Movie Makes You Hunger For More
The Lunchbox is a feast of delights, one of the best stories about the connection between food and love the movies have ever seen. It’s a captivating first feature from Indian writer/director Ritesh Batra.
In her Mumbai apartment, middle-class housewife Ila (Nimrat Kaur) spoons deep-fried chickpeas and succulent spiced vegetables into a small aluminum pot. She cooks the lunch for her husband with special care, hoping to restore some spice to their flagging marriage. “This recipe will do the trick for you. One bite and he will build you a Taj Mahal,” her neighbor says. “The Taj Mahal is a mausoleum,” Ila reminds her.
Then her longtime bicycle courier, who handles scores of crosstown lunch deliveries each day, makes a rare slip-up. Her husband’s delicious meal is accidentally delivered to widowed accountant Saajan (Irrfan Khan) and his mediocre restaurant take-out goes to her oblivious husband. Saajan sends a personal note back with the empty tins, beginning a correspondence with Ila, a platonic connection that feeds their isolated souls.
The actors carry off an immense challenge. They must fall in love at long distance, expressing their emotions through their heartfelt letters. The movie looks wonderful — deep-focus compositions in bustling, exotic environments — but the vocal performances are so deft it could work as a radio play.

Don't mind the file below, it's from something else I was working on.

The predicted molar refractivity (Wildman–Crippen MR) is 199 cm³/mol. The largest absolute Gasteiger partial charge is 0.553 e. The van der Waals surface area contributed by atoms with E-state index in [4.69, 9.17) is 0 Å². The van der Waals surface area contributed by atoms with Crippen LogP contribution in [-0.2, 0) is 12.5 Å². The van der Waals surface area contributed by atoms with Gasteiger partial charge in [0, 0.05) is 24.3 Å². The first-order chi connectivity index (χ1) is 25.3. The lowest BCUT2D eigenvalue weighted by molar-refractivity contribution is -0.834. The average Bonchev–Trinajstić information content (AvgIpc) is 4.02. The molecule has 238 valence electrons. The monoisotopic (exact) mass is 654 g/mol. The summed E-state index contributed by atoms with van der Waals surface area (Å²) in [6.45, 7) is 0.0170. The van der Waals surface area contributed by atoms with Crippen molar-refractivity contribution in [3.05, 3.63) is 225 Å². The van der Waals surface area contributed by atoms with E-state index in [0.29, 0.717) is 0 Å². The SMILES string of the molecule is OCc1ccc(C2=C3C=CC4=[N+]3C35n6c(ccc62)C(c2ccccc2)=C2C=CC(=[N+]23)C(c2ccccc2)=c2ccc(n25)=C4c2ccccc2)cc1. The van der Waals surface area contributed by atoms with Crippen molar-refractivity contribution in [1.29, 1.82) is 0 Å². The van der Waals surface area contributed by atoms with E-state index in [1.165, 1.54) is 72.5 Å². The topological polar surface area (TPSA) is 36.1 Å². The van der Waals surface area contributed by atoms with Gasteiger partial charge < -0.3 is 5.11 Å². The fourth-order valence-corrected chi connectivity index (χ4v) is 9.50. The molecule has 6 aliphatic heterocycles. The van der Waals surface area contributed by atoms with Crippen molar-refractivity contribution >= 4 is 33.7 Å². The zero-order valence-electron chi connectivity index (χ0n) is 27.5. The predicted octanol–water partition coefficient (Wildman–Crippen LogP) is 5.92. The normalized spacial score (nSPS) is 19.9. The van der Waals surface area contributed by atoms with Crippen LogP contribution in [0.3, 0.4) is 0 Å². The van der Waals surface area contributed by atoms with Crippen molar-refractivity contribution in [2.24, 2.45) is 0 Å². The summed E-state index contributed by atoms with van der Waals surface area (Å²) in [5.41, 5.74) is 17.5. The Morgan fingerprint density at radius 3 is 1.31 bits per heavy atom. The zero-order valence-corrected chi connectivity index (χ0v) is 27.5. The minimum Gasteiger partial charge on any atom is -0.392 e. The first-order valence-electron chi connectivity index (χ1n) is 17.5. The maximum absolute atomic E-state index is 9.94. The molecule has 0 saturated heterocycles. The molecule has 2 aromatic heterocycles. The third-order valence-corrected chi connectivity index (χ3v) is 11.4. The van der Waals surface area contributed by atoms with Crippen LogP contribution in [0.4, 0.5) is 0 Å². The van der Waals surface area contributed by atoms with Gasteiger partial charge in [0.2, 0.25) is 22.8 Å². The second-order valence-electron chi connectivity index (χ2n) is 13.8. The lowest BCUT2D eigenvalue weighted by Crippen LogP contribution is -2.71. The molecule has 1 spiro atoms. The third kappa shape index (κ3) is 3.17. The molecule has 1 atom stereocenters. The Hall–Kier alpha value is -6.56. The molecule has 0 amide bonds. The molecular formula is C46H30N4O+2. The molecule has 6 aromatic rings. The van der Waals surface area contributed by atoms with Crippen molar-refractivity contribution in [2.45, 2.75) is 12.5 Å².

Khan (best known here as the adult Pi Patel in Life of Pi ) draws us in with minimalist underacting. Slowly he peels the layers of his grumpy, glum character like an onion. His notes are at first brusque, then formally polite, then candid, revealing unexpected tenderness and wisdom. Kaur is perfectly cast as the neglected wife gradually realizing she is falling in love with a total stranger.
The Lunchbox is a remarkably sensual film. Saajan savors the aromas of Ila’s meals. Ila suspects her husband after smelling perfume on his shirt. Saajan recognizes he’s an old man because his bathroom smells like his grandfather’s. Sound cues are perfectly deployed. The regular thunk of the lunch container on Saajan’s office desk is enough to trigger Pavlovian salivation. The clockwork click-clack of his eyeglasses folding and opening signifies the mechanical existence he has settled into.
The setup is reminiscent of Sleepless in Seattle, and this film works like a sitar riff on Nora Ephron’s themes of the vicissitudes of human emotions and love. Shot by Michael Simmons, edited by John F. Lyons and scored by Max Richter, Hollywood talent all, it has the free, fluid feel of a polished Western romantic comedy. Though the film vividly captures the bustle of Mumbai, it has a contemplative pace that allows us to savor the script’s wry humor and melancholy irony.
The tone is light-spirited but bittersweet. It allows us to imagine that the characters will live happily ever after but doesn’t impose that as the inevitable conclusion. Like the best meals it leaves you elated , satisfied and wanting more.